New York's parking space sized pop-up cafes program will expand next year. Could your city be next?
It's not that New York does everything first, or even better, but when New York experiments, people (and cities) across the country take note. Case in point: the pop-up cafe. The temporary, parking space sized cafes were inspired and designed by the same architecture firm that created the parklet, which first debuted in San Francisco earlier this year. From the Architects Newspaper:
The concept is simple: street space is limited and valuable. To that end, New York has been evaluating whether the highest and best use for street space along narrow sidewalks is storing cars. Like a glorified Park(ing) Day spot made (semi)permanent and held on high, these pop-up cafés invite pedestrians to imagine their city in new ways.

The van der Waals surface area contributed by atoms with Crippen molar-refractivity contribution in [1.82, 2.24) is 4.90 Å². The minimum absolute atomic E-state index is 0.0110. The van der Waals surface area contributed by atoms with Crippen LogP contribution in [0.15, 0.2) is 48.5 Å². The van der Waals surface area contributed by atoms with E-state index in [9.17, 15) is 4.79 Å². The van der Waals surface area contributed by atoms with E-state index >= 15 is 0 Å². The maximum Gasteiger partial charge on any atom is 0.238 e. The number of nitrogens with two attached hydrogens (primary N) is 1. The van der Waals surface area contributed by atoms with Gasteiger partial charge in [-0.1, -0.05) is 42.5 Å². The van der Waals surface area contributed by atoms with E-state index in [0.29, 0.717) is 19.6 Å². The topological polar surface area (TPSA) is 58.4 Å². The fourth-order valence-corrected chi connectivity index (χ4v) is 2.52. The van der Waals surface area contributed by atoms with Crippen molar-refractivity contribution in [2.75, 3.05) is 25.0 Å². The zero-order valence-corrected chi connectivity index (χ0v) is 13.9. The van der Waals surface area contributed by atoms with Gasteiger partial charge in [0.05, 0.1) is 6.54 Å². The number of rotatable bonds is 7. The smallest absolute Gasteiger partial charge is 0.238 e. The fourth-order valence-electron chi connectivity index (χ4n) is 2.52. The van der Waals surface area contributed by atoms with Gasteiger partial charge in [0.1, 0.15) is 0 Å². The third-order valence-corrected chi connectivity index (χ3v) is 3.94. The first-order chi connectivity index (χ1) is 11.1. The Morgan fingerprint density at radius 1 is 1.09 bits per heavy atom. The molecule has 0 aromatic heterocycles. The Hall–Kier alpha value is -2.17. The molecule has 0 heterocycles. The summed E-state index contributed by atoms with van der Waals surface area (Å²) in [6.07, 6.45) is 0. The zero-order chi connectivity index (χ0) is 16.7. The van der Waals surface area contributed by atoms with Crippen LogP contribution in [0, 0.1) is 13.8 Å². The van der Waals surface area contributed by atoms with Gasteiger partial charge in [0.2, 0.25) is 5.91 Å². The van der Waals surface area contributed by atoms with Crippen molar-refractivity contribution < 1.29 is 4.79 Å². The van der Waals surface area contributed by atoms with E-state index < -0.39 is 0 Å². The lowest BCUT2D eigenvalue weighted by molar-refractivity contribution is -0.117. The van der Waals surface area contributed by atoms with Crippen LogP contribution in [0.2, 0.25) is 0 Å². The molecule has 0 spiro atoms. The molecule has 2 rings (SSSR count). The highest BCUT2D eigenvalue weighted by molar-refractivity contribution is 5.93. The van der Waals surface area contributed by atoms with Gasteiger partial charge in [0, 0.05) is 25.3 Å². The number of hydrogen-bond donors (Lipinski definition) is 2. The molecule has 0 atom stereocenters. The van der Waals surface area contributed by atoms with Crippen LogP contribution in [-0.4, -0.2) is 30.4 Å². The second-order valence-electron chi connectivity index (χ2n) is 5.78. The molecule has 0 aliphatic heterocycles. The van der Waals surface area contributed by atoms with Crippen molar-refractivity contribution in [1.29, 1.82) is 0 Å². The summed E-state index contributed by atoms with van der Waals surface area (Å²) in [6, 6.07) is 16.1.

The model, which requires that adjacent businesses sponsor the spaces, has been so successful for both the public and private sectors that DOT Comissioned Janette Sadik-Khan plans to expand the program to 12 new sites next year.
“The Pop-up Café has been like night and day for our business, transforming a loading zone full of trucks into an attractive space that makes our storefront much more visible and accessible to potential customers,” said Lars Akerlund, owner of Fika Espresso Bar.\n
And while San Francisco's parklets are innovative and charming, they might be a hard sell in places less willing to turn over valuable space for play. That the pop-up cafes are both a boon for local business and for pedestrians makes this program the kind of thing that could take off in public space poor cities throughout the country.
Image RG Architecture